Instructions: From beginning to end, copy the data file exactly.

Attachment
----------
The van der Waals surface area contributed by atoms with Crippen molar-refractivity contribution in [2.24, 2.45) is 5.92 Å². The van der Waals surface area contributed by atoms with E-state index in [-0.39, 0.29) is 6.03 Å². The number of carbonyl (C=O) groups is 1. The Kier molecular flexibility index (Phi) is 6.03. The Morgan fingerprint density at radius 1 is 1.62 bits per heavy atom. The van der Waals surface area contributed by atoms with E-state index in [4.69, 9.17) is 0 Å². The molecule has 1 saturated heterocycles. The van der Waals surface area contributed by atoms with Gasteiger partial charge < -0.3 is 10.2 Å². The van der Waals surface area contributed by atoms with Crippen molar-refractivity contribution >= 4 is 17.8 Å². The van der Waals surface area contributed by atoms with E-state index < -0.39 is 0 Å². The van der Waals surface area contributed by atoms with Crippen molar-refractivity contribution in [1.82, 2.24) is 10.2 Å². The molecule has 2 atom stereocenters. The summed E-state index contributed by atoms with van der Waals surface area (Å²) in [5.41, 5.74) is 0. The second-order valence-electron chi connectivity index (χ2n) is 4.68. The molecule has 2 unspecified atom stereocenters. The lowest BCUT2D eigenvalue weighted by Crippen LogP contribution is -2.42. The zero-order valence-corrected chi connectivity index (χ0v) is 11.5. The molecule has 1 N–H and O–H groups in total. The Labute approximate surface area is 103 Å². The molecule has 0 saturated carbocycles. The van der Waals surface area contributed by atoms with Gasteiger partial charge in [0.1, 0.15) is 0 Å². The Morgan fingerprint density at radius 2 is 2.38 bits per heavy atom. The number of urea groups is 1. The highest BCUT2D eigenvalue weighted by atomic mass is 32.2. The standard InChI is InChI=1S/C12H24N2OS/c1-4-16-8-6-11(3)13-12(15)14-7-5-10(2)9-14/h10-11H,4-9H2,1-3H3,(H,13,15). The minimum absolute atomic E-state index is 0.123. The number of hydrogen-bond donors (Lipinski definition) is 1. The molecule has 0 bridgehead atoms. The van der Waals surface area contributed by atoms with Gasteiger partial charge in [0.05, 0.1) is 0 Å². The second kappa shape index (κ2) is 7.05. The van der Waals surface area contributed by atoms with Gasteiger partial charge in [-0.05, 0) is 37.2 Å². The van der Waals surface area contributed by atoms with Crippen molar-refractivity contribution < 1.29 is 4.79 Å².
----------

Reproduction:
The van der Waals surface area contributed by atoms with Crippen molar-refractivity contribution in [2.24, 2.45) is 5.92 Å². The van der Waals surface area contributed by atoms with E-state index in [-0.39, 0.29) is 6.03 Å². The number of carbonyl (C=O) groups is 1. The Kier molecular flexibility index (Phi) is 6.03. The Morgan fingerprint density at radius 1 is 1.62 bits per heavy atom. The van der Waals surface area contributed by atoms with E-state index in [4.69, 9.17) is 0 Å². The molecule has 1 saturated heterocycles. The van der Waals surface area contributed by atoms with Gasteiger partial charge < -0.3 is 10.2 Å². The van der Waals surface area contributed by atoms with Crippen molar-refractivity contribution >= 4 is 17.8 Å². The van der Waals surface area contributed by atoms with E-state index < -0.39 is 0 Å². The van der Waals surface area contributed by atoms with Crippen molar-refractivity contribution in [1.82, 2.24) is 10.2 Å². The molecule has 2 atom stereocenters. The summed E-state index contributed by atoms with van der Waals surface area (Å²) in [5.41, 5.74) is 0. The second-order valence-electron chi connectivity index (χ2n) is 4.68. The molecule has 2 unspecified atom stereocenters. The lowest BCUT2D eigenvalue weighted by Crippen LogP contribution is -2.42. The zero-order valence-corrected chi connectivity index (χ0v) is 11.5. The molecule has 1 N–H and O–H groups in total. The Labute approximate surface area is 103 Å². The molecule has 0 saturated carbocycles. The van der Waals surface area contributed by atoms with Gasteiger partial charge in [0.1, 0.15) is 0 Å². The Morgan fingerprint density at radius 2 is 2.38 bits per heavy atom. The number of urea groups is 1. The highest BCUT2D eigenvalue weighted by atomic mass is 32.2. The standard InChI is InChI=1S/C12H24N2OS/c1-4-16-8-6-11(3)13-12(15)14-7-5-10(2)9-14/h10-11H,4-9H2,1-3H3,(H,13,15). The minimum absolute atomic E-state index is 0.123. The number of hydrogen-bond donors (Lipinski definition) is 1. The molecule has 0 bridgehead atoms. The van der Waals surface area contributed by atoms with Gasteiger partial charge in [0.05, 0.1) is 0 Å². The second kappa shape index (κ2) is 7.05. The van der Waals surface area contributed by atoms with Gasteiger partial charge in [-0.05, 0) is 37.2 Å². The van der Waals surface area contributed by atoms with Crippen molar-refractivity contribution < 1.29 is 4.79 Å².